I will leave you with a final quote from Osler.  “My belief (is) that the real work of life is done before the 40th year and that after the 60th year it would be best for the world and best for themselves if men rested from their labours”.

I will take his advice and do just that.

Thank you for your attention and good luck to you all.

Dr. Judith Balcerski Congratulates Inaugural Nursing Class

Keynote speaker Dr. Judith Balcerski, a registered nurse who served as Dean of the Barry University School of Nursing for 33 years, congratulated the “brave and privileged individuals” of SGU’s first nursing class.  

My greetings to the dignitaries, administrators, and faculty members.  Special greetings to the parents, family, friends, and especially nursing students.

Congratulations on being the first nursing class at St. George’s University.  You are both brave and privileged to be here beginning your nursing education! You are entering nursing in the company of many outstanding women and men:
The Knights Templar ministering on the battlefields;
Catherine of Sienna, one of the first nurses of the 12th century, the patroness of nursing;
Clara Barton, the creator of the Red Cross;
Florence Nightingale who led her colleagues in a sit-down strike to improve the care of soldiers;
Mother Teresa, Nobel peace winning nurse;
women and men who rode horseback into battlefields and who served in field hospitals;
women and men who conduct nursing research to dispel myths and extend lives;
women and men who deliver and care for infants;
and women and men who sit with the person who is dying.
These heroic nurses brought nursing to where it is today.

One definition of nursing is that it’s a Science and an Art.  I am going to add that it is also Sense and Heart.  Science, Art, Sense, Heart.

The science part is clear because you will be caring for persons with bodies and minds.  Nursing care is based on evidence rather than myth.  You will learn the evidence of science in your anatomy, physiology, chemistry, microbiology, sociology, and psychology courses.  You will also study nursing science and read nursing research.  When you practice nursing according to evidence based science and research, rather than myth, you will be successful.  Nursing is a science.

Nursing is an art because you will be caring for people.  No two individual’s responses to illness are alike. While you must learn procedures in your nursing courses, frequently you will have to be creative in how you design nursing care for each individual.  Your patient may not eat.  Be creative.  Your patient may not sleep.  Be creative.  Your patient may refuse a treatment because of fear.  Be creative.  How will you learn to be creative?  Painting, sculpture, jazz, and poetry are creative accomplishments.  Studying art, music, and literature in your required courses helps you to learn to be creative.  You will then be more able to propose creative solutions to confounding nursing problems.  Nursing is an art, a creative art.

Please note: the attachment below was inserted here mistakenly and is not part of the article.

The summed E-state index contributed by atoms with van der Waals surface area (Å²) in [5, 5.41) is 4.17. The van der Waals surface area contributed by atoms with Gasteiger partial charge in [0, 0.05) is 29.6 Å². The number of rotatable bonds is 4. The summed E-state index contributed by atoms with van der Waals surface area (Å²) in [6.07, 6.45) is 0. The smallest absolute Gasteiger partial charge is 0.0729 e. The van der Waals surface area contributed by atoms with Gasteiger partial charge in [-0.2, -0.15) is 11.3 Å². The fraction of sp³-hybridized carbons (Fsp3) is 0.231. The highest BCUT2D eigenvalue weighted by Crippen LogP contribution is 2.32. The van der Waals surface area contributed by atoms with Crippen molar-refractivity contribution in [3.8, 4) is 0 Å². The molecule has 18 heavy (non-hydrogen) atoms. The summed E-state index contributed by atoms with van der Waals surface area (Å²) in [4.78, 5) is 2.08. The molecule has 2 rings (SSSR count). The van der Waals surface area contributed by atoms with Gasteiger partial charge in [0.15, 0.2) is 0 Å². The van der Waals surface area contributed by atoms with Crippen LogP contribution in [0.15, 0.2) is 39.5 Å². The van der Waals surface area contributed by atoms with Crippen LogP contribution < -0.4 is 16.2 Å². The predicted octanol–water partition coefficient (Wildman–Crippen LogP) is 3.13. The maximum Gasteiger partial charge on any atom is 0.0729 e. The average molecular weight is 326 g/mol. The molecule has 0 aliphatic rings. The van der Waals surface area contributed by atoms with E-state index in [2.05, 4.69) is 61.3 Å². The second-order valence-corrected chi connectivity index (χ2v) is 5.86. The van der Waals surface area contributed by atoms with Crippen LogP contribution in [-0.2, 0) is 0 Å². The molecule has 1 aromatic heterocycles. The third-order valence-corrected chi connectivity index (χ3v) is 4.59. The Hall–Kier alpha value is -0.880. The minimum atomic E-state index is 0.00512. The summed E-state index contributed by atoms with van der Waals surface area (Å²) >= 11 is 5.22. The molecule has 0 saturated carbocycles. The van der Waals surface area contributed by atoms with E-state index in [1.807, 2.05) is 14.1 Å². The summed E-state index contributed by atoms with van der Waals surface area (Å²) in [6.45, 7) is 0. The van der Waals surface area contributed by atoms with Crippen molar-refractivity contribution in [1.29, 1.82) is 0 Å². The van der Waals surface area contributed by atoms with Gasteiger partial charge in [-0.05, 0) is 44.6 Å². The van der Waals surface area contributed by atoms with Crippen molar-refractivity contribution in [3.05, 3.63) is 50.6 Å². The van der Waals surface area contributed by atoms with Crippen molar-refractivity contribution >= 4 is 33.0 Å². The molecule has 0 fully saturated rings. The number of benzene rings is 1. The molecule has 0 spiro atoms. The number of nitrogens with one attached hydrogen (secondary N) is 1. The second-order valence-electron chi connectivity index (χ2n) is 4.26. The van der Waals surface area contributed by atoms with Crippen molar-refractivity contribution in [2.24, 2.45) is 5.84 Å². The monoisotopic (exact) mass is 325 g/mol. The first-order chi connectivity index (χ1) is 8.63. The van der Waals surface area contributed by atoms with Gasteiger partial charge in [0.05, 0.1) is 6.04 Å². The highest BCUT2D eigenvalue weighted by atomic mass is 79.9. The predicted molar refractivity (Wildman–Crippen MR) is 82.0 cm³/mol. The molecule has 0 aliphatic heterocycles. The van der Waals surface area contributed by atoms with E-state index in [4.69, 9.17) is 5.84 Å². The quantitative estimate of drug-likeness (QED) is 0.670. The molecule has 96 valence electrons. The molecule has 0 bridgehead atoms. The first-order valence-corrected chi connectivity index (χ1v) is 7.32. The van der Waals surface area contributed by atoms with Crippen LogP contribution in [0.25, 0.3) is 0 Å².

To Science and Art I add Sense.  Good sense will benefit your patient and yourself.  When you make a mistake, (because we all have and you will), good sense will give you courage to tell your instructor or the Sister immediately, so that a remedy can be taken and harm prevented.  When your patient suggests there is a better way to do a procedure, good sense will support you as you consider the suggestion seriously.  Good sense will sustain you when you are tired or frustrated and need to step away for a few minutes to take a deep breath to refresh yourself.  When you are corrected by a supervisor, instructor, or physician (and you will be) good sense will permit you to listen to their concern with an open attitude.  Nursing is sense, good sense.
To Science, Art, and Sense, I add one more attribute: Heart.  Heart is why you came to nursing.  You already have heart for persons who are ill.  You want to help them get well, or have less pain, or sleep more restfully, or have a peaceful passing when a cure is impossible.  Heart is the feeling at the end of every day, that you have contributed something very important to someone’s life.  Heart is what presses you to care for someone different from yourself: of another culture, skin color, intellectual capacity, or social level; to care for a criminal and the queen equally.  Heart supports you to care for persons who are impatient, rude, unclean, or manipulative because they are ill and need your care.  Heart compels you to care for an elder woman with Alzheimer’s as if she is your grandmother, a drug addict as your brother, an infant with Down’s syndrome as your child.  Nursing is Heart.

Finally, remember these four:  nursing is Science, Art, Sense, and Heart. SASH.  Remember nursing as a sash, a mantle across your shoulders of science, art, sense, and heart.

If I could make an assignment it would be to require you to read the biographies of outstanding nurses.  Ask nurses you meet to tell you their heart experiences.  As strange as it may sound, read the obituaries of nurses recently passed in your own country. Search these stories for nursing heart.

Starting with this induction ceremony today, write your own stories.   Keep a diary of the heartfelt experiences you have during your journey in nursing education and nursing practice.  Your heart stories will fill your soul and spirit with a return immensely greater than a grade A on a paper, a promotion to a higher position, or even the gratitude bestowed on you by a patient.  It will make you profoundly proud to be a professional nurse.

Congratulations on this beginning, and may God speed you on your journey.